A few people who took notice mentioned they had rum in their bags, but I noticed the common denominator with them is that they all had it inside their bags and concealed. I guess the “NOT POSSIBLE” woman was basically saying “You can’t have this out like this”…who knows. I chalked it up as a loss and got on the plane. Make sure you keep your stuff in your bag. It just so happened I traveled light and didn’t have enough room.
Here’s a list of places you should try to visit when going to old Havana. I only went to a few of these places because personally I don’t like having a punch list of things to do when I’m on vacation, however it helps to have some sense of direction when you’re in a new country and want to get your tourism on.
- El Gran Teatro De La Habana
- Museo De La Revolucion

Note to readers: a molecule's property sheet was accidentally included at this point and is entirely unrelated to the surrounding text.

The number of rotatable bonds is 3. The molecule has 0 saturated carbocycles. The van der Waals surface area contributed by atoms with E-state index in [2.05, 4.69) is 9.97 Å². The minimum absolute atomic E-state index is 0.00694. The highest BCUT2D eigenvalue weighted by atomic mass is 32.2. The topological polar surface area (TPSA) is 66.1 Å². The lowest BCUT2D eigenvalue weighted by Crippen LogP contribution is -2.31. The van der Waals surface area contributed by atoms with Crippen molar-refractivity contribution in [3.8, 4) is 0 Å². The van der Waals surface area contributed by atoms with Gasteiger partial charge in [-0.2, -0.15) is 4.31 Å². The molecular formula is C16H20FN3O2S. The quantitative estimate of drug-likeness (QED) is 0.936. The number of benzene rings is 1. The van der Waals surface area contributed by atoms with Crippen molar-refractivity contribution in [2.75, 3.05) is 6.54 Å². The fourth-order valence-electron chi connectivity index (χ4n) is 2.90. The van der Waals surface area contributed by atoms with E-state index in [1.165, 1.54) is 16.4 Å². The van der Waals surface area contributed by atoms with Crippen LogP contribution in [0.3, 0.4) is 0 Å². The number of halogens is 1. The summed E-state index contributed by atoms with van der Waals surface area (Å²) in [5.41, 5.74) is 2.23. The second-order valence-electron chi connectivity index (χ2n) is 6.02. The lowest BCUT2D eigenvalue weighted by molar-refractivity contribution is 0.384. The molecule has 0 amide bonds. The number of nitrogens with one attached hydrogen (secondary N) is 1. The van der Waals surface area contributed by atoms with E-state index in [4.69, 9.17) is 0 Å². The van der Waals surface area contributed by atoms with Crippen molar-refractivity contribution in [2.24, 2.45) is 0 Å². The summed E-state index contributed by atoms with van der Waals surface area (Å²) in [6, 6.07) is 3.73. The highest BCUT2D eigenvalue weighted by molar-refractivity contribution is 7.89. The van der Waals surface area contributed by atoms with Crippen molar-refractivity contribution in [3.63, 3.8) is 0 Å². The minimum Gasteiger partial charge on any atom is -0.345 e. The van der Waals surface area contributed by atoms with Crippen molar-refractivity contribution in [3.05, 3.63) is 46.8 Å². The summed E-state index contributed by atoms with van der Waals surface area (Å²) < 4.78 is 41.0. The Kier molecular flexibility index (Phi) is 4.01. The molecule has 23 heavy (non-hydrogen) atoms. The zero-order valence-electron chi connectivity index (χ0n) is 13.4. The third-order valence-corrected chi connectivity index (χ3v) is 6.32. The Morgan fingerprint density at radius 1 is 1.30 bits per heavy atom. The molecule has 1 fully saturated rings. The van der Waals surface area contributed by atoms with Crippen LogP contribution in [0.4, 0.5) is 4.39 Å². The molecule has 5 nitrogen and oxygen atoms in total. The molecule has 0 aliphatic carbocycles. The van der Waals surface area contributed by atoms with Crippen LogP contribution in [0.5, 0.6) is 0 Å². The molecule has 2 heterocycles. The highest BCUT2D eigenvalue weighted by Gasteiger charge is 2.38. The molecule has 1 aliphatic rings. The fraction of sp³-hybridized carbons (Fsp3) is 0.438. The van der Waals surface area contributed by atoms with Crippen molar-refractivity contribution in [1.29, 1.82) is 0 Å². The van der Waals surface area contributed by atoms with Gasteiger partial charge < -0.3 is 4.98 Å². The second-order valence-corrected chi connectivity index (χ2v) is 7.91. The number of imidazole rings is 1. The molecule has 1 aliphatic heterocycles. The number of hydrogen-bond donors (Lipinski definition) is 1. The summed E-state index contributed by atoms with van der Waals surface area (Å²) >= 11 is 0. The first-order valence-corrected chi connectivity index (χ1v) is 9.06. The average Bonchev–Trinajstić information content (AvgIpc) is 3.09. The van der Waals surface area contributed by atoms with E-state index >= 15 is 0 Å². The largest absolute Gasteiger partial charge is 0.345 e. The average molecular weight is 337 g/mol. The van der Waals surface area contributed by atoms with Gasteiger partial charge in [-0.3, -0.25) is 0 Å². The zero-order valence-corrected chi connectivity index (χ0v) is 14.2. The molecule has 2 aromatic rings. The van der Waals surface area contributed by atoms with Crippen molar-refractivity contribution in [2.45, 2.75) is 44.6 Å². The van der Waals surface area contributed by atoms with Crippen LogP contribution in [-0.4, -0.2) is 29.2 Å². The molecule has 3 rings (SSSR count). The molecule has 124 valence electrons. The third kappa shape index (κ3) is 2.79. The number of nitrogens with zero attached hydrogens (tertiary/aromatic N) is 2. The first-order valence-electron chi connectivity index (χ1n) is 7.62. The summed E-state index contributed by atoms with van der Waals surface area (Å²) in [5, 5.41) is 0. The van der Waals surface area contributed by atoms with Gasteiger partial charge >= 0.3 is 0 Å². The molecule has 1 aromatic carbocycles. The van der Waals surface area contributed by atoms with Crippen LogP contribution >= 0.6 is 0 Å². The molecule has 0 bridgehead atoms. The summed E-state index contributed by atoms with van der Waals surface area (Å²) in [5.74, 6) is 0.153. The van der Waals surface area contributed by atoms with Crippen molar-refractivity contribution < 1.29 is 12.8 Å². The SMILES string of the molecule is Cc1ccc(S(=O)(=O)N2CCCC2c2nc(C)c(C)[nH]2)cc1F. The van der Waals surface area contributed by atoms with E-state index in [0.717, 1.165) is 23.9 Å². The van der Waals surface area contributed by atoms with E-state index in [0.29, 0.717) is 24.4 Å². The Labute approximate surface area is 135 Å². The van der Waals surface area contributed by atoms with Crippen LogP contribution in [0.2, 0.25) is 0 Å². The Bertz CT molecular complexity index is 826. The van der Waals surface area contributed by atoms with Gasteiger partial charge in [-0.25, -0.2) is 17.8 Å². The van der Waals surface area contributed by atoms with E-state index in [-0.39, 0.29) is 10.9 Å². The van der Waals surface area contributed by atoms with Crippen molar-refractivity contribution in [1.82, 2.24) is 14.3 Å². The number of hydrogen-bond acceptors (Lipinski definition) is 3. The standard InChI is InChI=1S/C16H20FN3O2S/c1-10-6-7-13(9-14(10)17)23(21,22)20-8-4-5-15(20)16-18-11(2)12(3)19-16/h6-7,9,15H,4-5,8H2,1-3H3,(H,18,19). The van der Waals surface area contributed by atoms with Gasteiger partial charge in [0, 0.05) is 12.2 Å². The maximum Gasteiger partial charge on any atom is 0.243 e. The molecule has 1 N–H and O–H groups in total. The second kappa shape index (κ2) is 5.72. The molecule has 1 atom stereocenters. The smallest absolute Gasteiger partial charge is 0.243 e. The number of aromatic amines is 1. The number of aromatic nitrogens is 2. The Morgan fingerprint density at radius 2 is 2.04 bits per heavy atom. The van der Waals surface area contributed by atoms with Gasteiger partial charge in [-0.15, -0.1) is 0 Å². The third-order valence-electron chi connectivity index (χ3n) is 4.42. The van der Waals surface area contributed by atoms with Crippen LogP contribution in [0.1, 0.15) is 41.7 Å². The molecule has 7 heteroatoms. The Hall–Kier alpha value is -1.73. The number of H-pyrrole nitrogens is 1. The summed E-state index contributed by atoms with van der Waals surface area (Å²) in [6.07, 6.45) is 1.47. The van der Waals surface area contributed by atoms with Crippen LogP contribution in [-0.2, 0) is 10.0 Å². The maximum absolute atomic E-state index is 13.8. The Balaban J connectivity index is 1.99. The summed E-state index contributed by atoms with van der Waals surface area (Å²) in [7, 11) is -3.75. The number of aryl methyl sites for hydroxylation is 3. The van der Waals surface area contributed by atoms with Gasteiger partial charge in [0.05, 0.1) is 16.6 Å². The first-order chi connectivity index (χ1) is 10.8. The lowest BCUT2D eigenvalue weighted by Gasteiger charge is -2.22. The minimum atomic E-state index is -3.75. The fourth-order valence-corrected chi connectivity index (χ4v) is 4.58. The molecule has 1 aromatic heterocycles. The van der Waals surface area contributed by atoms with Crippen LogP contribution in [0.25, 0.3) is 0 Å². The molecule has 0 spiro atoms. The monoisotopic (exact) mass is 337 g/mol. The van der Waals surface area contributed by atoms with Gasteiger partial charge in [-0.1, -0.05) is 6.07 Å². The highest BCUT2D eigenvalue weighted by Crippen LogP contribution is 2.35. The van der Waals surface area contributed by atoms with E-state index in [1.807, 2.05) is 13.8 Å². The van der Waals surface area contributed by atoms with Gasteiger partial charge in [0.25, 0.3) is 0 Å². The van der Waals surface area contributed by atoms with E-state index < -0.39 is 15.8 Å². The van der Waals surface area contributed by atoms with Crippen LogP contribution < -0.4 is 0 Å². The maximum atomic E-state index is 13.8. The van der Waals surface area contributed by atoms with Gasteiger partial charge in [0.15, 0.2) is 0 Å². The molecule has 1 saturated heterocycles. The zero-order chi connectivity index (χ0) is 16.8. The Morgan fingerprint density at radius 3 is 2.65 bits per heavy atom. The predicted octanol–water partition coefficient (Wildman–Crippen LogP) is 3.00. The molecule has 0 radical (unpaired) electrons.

- Plaza De Armas
- Plaza De Sanfrancisco
- Museo Del Chocolate
- Feria De Artezania
- Museo Del Ron
- Bodeguita Del Medio
- Plaza Vieja
- La Catedral
- La Casa Del Abanico
- Museo Nacional De Bellas Artes
- Fabrica De Cerveza
Here is a list of some popular spots to go to in Cuba after dark. I hit a few of these places and enjoyed myself. However, I will say during the weekday several bars and clubs were almost empty. Maybe it was the week we went, I have no idea, but it was a Wednesday and Thursday. In contrast, Friday, Saturday and Sunday seemed to be the best times to enjoy the nightlife.
- El Gato Tuerto (This is in Vedado district)
- Parisien (Hotel Nacional)
- El Turquino (Hotel Habana Libre En L Y 23)
- Fabrica De Arte (Calle 26)
- Pico Blanco (Hotel St. John)
- Salon Rojo (If you’re a single heterosexual male make sure you go here Saturday and Sunday…trust me on this and make it a priority)
- Tropicana (Turismo Hotel Vedado)
- La Zorra Y El Cuervo
- Casa De La Musica
- Club Cocodrilo